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Common landlord mistakes and how to avoid them: #10 Not carrying out robust pre-tenancy checks

Posted 12/10/2023 by Your Move
Categories: Landlords/Lettings
Couple being handed keys

Before handing over the keys to a property, you need to be confident that the tenant:

  1. Is who they say they are
  2. Can and will pay the rent in full and on time each month
  3. Will look after their rented home

…and that means carrying out due diligence. In order to help us assess whether a tenant is suitable for one of our landlords’ properties, if we are letting your property we make the following checks:

  • Proof of identity. We ask the tenant for two forms of ID, including a driving licence or passport with their photo.
  • Proof of address. This can be either a utility bill or a bank statement, dated within the last two months.
  • Credit check. This reveals whether they have any outstanding or unsettled County Court Judgements (CCJs) and checks for bankruptcy orders, and also confirms residency. Importantly, the tenant must give their written permission for a credit check.
  • Employer’s reference. A written reference, confirming the tenant’s employment and salary (they should ideally be earning at least 2.5 times the rent).
  • Last 3 months’ bank statements. This lets us see the tenant’s regular income and expenditure, allowing us to assess affordability of the rent.
  • Previous landlord’s reference. If they have rented before, we ask the landlord to confirm whether rent was always paid on time and in full, and whether they would be happy to rent to them again in the future.

Although they’re not a legal requirement, these checks are considered best practice to reduce the risk of something going wrong with the tenancy. You should also be aware that if you have a buy-to-let mortgage on the property, referencing and credit checks might be a condition of the loan, and if you end up claiming on your landlord insurance for damage caused by tenants, you might need to provide evidence that you carried out a full reference check in order for the claim to be valid.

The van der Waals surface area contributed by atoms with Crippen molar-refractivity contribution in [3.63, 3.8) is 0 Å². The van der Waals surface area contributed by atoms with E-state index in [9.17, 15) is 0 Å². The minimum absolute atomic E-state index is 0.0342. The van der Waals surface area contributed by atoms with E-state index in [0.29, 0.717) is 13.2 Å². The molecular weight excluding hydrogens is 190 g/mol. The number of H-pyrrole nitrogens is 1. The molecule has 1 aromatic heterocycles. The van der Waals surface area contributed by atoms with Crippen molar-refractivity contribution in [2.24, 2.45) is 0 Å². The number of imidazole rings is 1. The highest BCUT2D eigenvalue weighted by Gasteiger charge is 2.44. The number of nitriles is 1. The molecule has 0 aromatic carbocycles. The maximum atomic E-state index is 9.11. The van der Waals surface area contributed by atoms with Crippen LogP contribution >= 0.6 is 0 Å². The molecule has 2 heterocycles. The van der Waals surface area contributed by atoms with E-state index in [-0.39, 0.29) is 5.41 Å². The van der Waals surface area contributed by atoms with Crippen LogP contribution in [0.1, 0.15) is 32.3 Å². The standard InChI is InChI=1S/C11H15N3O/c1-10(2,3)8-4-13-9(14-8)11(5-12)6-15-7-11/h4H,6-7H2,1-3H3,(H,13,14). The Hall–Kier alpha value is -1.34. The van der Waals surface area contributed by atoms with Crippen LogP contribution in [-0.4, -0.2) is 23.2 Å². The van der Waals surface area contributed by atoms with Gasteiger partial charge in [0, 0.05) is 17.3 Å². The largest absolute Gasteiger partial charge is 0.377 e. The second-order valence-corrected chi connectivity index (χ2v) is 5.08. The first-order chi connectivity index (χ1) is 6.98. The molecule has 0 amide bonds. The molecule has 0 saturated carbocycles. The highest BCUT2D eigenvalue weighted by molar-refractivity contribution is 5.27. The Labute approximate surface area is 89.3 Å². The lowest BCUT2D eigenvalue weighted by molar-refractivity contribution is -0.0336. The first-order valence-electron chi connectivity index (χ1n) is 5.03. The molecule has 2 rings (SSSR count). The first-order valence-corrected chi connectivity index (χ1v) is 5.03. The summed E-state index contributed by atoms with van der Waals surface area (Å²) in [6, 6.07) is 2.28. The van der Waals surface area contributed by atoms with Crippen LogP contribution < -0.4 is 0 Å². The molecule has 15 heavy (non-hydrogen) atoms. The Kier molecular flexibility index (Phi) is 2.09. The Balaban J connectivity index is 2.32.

Despite all this, we know that some self-managing landlords only do the bare minimum, such as getting photo ID, while a few don’t make any checks at all.

Failing to carry out robust pre-tenancy checks means:

  • Landlords have very little information about who their tenant is
  • They have no proof that the tenant can afford the rent – or that they haven’t defaulted in the past
  • Because it’s clear that the landlord may not be operating professionally, this can attract criminal tenants who could take advantage of a landlord.

Right to rent checks (England)

Unlike referencing, right to rent checks are legally required. Landlords and agents letting property in England must carry out this check to make sure applicants have the legal right to rent property in the UK. This applies to all tenants, both UK and non-UK nationals, and extends to anyone aged over-18 living in the property, regardless of whether they’re actually named on the tenancy agreement.

If anyone in your rented property is found to be illegally living in the UK, you can be fined £1,000 per tenant for a first offence and £3,000 for further breaches. These penalties are set to be raised to £10,000 and £20,000 at the start of 2024, so you must make sure you comply with the rules.

As well as checking applicants before granting a tenancy, it’s also important during periodic inspections to look out for signs that someone may have moved into the property that you’re not aware of – e.g. a partner or carer. As soon as you do become aware of new occupants, you must carry out a right to rent check.

You can find more information on how to make checks and the upcoming changes in our separate blog.

If you have any queries about pre-tenancy checks or would like to discuss our landlord services, just contact the team in your local Your Move branch.

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